Now, well over half way through my summer internship at ABA ROLI, I am beginning to wrap up my projects and reflect on my work. Most of my work has entailed desk research, but I have also had the opportunities to speak to academic scholars who are well-versed in legal matters, like lay adjudication in Korea, Japan, Russia, and the U.S.
I have also had the opportunity to work with the field office, hearing how Vietnam’s government approaches institutional changes. I have attended meetings and listened to the work that other teams are doing in Uganda, the Maldives, Argentina. I have spent many, many hours combing through articles and the Vietnamese government agencies’ websites to find out more about anti-gambling laws and anti-human trafficking efforts. I learned about the unique culture of Vietnam’s bureaucracy and ABA ROLI’s procedures to accommodate it, work with it, and work within it. I was told about Leahy vetting procedures. I learned acronyms… a lot of acronyms.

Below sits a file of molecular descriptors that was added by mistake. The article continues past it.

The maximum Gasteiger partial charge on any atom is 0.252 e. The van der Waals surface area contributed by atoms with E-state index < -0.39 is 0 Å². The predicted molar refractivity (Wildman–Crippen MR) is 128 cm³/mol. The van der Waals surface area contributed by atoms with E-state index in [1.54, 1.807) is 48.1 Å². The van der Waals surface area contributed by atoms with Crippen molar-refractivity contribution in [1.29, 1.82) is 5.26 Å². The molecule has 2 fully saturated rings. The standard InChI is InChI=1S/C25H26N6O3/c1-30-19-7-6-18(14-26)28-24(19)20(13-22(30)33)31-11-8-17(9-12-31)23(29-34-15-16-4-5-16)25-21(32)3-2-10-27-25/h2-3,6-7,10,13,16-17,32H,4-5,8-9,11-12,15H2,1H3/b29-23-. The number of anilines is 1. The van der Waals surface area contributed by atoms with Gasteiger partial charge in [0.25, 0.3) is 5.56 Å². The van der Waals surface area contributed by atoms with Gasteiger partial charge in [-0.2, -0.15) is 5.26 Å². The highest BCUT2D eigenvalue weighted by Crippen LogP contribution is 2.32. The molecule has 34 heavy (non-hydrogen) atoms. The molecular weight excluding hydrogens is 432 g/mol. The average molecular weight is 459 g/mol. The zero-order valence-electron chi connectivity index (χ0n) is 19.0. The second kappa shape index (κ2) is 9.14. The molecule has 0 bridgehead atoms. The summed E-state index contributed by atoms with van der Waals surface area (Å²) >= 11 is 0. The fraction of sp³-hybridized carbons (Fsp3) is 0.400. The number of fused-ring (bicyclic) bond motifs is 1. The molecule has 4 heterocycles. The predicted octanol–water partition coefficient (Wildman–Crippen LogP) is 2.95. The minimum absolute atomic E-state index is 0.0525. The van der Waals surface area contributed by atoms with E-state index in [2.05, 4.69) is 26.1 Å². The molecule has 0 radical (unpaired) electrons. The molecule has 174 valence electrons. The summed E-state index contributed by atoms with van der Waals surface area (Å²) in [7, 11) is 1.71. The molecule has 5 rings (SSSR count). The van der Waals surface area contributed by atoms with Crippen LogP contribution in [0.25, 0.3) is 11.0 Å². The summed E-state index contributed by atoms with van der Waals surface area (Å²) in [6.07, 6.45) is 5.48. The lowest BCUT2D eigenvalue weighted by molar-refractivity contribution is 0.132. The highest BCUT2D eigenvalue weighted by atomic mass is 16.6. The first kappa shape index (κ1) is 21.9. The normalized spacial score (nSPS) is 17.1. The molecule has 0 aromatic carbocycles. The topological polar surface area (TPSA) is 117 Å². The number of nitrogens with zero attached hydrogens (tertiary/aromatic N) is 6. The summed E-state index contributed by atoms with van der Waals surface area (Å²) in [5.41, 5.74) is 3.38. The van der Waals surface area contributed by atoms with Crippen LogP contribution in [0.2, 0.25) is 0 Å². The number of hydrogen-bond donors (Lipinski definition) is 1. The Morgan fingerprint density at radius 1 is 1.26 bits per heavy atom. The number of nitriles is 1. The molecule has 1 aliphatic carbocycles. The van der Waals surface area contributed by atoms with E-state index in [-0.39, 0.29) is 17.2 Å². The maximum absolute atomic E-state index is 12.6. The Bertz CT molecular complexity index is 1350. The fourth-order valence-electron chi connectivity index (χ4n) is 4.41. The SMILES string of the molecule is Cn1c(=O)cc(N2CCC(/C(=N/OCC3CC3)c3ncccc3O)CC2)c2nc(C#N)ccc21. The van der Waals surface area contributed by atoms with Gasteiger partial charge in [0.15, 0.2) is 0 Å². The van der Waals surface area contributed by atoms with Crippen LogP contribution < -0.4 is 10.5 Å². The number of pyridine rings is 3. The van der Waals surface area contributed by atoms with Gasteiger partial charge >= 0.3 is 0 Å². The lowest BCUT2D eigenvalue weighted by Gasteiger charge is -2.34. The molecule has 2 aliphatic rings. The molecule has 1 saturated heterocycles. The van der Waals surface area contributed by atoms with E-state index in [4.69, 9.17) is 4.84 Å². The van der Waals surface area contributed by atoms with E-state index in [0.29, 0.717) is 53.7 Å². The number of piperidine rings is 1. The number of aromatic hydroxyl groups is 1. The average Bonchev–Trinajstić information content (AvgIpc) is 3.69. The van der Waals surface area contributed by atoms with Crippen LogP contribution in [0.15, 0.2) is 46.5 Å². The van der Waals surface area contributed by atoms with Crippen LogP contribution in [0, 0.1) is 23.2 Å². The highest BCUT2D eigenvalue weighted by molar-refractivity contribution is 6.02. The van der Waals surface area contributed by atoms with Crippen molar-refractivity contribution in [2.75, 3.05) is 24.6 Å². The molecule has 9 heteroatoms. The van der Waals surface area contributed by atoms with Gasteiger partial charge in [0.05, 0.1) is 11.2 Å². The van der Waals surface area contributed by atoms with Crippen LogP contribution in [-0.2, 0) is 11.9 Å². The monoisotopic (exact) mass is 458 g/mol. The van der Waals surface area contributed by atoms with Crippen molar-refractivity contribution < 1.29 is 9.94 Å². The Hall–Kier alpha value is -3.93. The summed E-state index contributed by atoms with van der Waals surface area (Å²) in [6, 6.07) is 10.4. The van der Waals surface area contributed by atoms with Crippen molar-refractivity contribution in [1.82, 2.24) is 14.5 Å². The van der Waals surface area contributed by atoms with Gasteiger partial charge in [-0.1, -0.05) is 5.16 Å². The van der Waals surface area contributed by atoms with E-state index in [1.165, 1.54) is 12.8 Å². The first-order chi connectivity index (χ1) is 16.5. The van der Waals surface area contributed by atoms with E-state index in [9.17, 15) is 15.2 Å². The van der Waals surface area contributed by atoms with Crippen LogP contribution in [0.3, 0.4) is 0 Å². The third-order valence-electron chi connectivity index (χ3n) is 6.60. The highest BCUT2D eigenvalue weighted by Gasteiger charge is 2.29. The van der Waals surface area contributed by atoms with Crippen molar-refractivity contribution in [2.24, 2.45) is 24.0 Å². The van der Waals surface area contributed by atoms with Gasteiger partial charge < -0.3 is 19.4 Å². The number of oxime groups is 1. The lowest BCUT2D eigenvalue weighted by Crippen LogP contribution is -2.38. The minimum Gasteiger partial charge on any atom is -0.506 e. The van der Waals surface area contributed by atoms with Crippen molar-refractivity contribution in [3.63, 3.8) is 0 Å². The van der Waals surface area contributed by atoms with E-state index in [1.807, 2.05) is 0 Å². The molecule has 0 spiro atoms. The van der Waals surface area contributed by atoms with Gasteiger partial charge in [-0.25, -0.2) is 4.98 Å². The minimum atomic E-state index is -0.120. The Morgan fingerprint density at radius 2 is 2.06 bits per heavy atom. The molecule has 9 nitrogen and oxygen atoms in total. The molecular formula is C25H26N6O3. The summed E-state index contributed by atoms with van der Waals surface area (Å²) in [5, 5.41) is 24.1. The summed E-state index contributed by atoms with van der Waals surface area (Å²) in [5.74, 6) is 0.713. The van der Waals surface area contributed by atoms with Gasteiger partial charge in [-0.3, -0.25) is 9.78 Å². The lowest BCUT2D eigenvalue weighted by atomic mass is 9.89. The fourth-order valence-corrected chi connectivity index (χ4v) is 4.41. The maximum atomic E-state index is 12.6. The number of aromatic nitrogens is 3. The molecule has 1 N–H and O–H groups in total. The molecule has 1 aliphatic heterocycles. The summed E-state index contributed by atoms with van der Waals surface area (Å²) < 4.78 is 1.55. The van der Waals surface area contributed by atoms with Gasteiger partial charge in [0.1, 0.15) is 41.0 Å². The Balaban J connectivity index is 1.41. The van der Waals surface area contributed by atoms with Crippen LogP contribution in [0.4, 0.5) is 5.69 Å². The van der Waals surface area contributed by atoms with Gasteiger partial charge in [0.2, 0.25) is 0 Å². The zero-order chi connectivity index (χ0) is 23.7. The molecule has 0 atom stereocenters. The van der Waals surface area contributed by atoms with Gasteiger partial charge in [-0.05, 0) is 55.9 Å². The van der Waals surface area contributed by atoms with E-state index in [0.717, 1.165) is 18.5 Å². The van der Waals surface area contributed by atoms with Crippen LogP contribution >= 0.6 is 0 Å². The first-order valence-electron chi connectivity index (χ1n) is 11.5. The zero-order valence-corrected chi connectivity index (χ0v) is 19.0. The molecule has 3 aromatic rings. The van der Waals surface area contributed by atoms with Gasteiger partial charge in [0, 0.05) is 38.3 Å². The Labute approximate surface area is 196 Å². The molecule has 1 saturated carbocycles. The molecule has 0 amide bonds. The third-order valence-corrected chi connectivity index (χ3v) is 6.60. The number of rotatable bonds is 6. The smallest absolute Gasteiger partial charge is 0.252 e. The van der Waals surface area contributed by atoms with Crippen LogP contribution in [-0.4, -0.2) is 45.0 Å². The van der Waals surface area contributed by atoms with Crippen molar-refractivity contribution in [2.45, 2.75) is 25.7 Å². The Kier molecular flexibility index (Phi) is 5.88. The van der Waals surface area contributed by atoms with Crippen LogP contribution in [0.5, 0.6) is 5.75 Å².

Learning all these “things” (to put it broadly, I would say) has been extraordinary. More extraordinary, however, has been listening to these experts, program officers, advisors, and attorneys share a pure, unbridled enthusiasm for the rule of law.
Hearing others’ enthusiasm for my small slice of participation makes my enjoyment in my work more complete somehow. I am grateful I was able to step in this summer and contribute a small portion of my own doing to the advancement of the rule of law abroad. From my desk in Richmond, Virginia, I feel like I have been introduced to so much and been able to contribute positively to processes ongoing on the other side of the world.